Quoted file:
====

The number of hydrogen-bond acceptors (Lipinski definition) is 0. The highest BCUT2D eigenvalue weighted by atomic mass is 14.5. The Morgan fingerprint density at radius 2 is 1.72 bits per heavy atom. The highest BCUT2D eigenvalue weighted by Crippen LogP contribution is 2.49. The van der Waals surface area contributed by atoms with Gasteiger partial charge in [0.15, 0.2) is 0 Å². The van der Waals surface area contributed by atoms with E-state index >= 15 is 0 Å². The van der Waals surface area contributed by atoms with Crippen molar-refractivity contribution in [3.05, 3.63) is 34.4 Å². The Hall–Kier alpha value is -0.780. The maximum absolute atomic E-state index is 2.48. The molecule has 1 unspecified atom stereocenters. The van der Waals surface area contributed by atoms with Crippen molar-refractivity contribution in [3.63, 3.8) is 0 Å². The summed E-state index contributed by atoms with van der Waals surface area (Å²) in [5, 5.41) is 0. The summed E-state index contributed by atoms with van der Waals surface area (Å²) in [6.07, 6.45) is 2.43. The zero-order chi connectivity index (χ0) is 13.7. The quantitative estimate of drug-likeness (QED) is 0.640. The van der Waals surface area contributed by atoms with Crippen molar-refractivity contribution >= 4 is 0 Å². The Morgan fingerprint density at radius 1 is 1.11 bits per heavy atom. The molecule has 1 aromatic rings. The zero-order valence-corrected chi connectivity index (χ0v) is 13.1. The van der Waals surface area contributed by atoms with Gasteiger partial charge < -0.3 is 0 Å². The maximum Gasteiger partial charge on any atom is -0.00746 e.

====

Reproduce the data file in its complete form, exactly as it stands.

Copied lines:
The number of hydrogen-bond acceptors (Lipinski definition) is 0. The highest BCUT2D eigenvalue weighted by atomic mass is 14.5. The Morgan fingerprint density at radius 2 is 1.72 bits per heavy atom. The highest BCUT2D eigenvalue weighted by Crippen LogP contribution is 2.49. The van der Waals surface area contributed by atoms with Gasteiger partial charge in [0.15, 0.2) is 0 Å². The van der Waals surface area contributed by atoms with E-state index >= 15 is 0 Å². The van der Waals surface area contributed by atoms with Crippen molar-refractivity contribution in [3.05, 3.63) is 34.4 Å². The Hall–Kier alpha value is -0.780. The maximum absolute atomic E-state index is 2.48. The molecule has 1 unspecified atom stereocenters. The van der Waals surface area contributed by atoms with Crippen molar-refractivity contribution in [3.63, 3.8) is 0 Å². The summed E-state index contributed by atoms with van der Waals surface area (Å²) in [5, 5.41) is 0. The summed E-state index contributed by atoms with van der Waals surface area (Å²) in [6.07, 6.45) is 2.43. The zero-order chi connectivity index (χ0) is 13.7. The quantitative estimate of drug-likeness (QED) is 0.640. The van der Waals surface area contributed by atoms with Crippen molar-refractivity contribution >= 4 is 0 Å². The Morgan fingerprint density at radius 1 is 1.11 bits per heavy atom. The molecule has 1 aromatic rings. The zero-order valence-corrected chi connectivity index (χ0v) is 13.1. The van der Waals surface area contributed by atoms with Gasteiger partial charge < -0.3 is 0 Å². The maximum Gasteiger partial charge on any atom is -0.00746 e.